So Much Data, So Few IT Workers

Steve Jobs famously staked his claim at the intersection of technology and creativity. Health insurers are looking for the intersection of technology and benefits knowledge, but are not quite sure how to get there. Do you hire information technicians and train them in the ways of health coverage, or do you hire (or promote from within) people who know insurance and train them to be IT savvy? It’s a pressing question given that the government anticipates a shortage of about 50,000 qualified health information technology (HIT) workers between 2010 and 2015, according to the PwC study “Solving the Talent Equation for Health IT” .

“Across the health sector, senior executives describe a challenging paradox: just as they are preparing to make major increases in technology investments they are encountering shortages in key personnel and are concerned about the industry’s ability to absorb change and integrate new workflows with HIT,” the study states.

The Affordable Care Act, with its emphasis on accountable care organizations and health insurance exchanges, means that insurers will have to sell to patients more than they did in the past. “In many ways they are playing catch up with many other industries — such as retail — in attracting, engaging and building loyalty among consumers.”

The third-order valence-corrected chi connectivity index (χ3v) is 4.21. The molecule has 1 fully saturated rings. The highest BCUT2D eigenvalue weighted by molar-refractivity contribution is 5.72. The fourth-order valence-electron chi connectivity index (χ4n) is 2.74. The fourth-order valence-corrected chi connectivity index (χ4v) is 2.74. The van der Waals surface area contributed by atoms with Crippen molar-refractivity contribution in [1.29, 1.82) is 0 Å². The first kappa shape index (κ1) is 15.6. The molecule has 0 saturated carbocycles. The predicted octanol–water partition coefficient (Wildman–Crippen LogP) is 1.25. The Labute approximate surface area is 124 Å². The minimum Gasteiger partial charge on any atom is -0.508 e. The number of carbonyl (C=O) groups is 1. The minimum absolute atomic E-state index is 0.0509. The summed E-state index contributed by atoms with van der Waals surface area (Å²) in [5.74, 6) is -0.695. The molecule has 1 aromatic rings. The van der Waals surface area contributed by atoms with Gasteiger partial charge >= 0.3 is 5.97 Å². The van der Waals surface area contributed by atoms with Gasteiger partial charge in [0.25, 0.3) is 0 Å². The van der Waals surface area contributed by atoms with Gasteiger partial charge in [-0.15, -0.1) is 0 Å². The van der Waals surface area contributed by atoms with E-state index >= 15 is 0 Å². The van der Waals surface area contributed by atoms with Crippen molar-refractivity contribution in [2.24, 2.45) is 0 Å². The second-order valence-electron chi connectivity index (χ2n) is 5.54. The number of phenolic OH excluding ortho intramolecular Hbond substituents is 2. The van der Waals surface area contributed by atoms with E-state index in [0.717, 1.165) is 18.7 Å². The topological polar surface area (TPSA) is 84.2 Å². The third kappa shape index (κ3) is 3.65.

Gary Harvey, vice president of information technology at Blue Cross Blue Shield of Michigan, told researchers that “We can easily find someone who knows a tool, how to extract data from using it, and how to technically layer the data. But it’s very difficult to find someone who can look at the data and determine whether it is the right data to answer a business question or solve a problem. We see a huge gap in the talent pool for analytics talent. And it’s even harder for us to find people with clinical expertise.”

Remember the adage about giving someone a fish as opposed to teaching him to fish? Well, it doesn’t apply here. But your thoughts do, so please do tell. What are you doing about this problem?

The author is managing editor of Managed Care.